In Playtronica’s universe, everything should sound. We focus on the physical characteristics of organic objects and use conductivity and resistance to map their own voice. There is a term introduced by Roland Barthes, the ‘grain of the voice’, which is “a product of the collision of voice and music which communicates an authentic individuality, the expression and materiality of the body that produces it, beyond the bounds of rationalization and cultural forms.”

Barthes suggests that from the process of singing or playing, one can distinguish the form and shape of the body as being an instrument. The grain is audible when you can hear the micro sounds of the throat, teeth, lips and even tip of fingers while singing or playing.

That’s an interesting concept. How do you use it in your work?

With the development of conductive materials and smart textiles, we can bring the grain of the voice to objects like, for example, a dress. Imagine that touching, stretching and folding the dress can change the sound characteristics, thus proposing, as Barthes says, a “new hierarchy of values that is inevitably individual and a new relationship to the performer’s body”; a new system of emotional relationships between humans and objects.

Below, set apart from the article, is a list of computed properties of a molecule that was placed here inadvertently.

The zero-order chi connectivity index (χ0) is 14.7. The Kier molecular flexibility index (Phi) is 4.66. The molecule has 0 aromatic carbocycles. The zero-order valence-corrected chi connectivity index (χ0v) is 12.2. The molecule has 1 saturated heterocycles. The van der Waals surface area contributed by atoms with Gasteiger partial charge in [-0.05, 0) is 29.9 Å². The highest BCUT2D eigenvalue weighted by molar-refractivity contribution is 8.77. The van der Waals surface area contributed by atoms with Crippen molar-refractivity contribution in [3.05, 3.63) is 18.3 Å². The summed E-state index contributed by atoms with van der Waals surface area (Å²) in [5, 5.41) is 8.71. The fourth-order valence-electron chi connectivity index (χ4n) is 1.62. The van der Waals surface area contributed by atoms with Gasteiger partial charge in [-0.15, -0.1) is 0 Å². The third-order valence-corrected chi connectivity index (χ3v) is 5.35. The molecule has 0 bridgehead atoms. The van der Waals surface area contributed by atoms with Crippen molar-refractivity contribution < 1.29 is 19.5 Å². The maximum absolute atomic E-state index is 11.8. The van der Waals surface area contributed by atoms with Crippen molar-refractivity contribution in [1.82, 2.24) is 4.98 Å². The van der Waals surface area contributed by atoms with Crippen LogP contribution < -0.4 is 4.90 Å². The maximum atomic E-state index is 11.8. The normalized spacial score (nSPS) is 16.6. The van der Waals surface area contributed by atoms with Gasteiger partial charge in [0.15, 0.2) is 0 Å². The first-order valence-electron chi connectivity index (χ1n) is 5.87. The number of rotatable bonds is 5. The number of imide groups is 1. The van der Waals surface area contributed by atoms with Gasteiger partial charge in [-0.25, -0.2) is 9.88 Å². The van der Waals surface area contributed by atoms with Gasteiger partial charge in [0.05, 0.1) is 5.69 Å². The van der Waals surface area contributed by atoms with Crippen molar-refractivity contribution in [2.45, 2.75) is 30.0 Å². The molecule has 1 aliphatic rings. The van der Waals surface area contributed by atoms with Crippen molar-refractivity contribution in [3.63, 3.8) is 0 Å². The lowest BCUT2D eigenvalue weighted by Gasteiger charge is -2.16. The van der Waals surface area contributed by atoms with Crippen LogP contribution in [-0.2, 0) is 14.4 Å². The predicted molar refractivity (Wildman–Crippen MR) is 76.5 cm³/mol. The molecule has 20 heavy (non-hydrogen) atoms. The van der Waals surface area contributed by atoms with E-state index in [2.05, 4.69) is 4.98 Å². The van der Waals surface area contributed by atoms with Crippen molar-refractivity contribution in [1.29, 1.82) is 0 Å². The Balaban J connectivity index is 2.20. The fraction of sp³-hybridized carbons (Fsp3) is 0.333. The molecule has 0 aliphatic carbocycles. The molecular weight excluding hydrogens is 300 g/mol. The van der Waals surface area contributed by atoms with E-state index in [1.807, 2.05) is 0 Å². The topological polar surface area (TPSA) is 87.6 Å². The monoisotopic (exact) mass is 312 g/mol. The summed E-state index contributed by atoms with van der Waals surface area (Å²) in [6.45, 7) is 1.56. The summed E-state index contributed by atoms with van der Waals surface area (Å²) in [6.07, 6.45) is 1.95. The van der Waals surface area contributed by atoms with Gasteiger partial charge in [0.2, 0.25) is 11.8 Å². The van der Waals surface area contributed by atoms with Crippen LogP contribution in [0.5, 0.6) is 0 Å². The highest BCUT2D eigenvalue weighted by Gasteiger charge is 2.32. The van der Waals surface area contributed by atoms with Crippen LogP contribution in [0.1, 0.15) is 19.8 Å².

This was an idea for our collaboration with Side Project for Paris Fashion Week at the Palais de Tokyo last year. One of the dresses was made conductive and the performer was playing sounds by stretching and modifying the shape of the dress.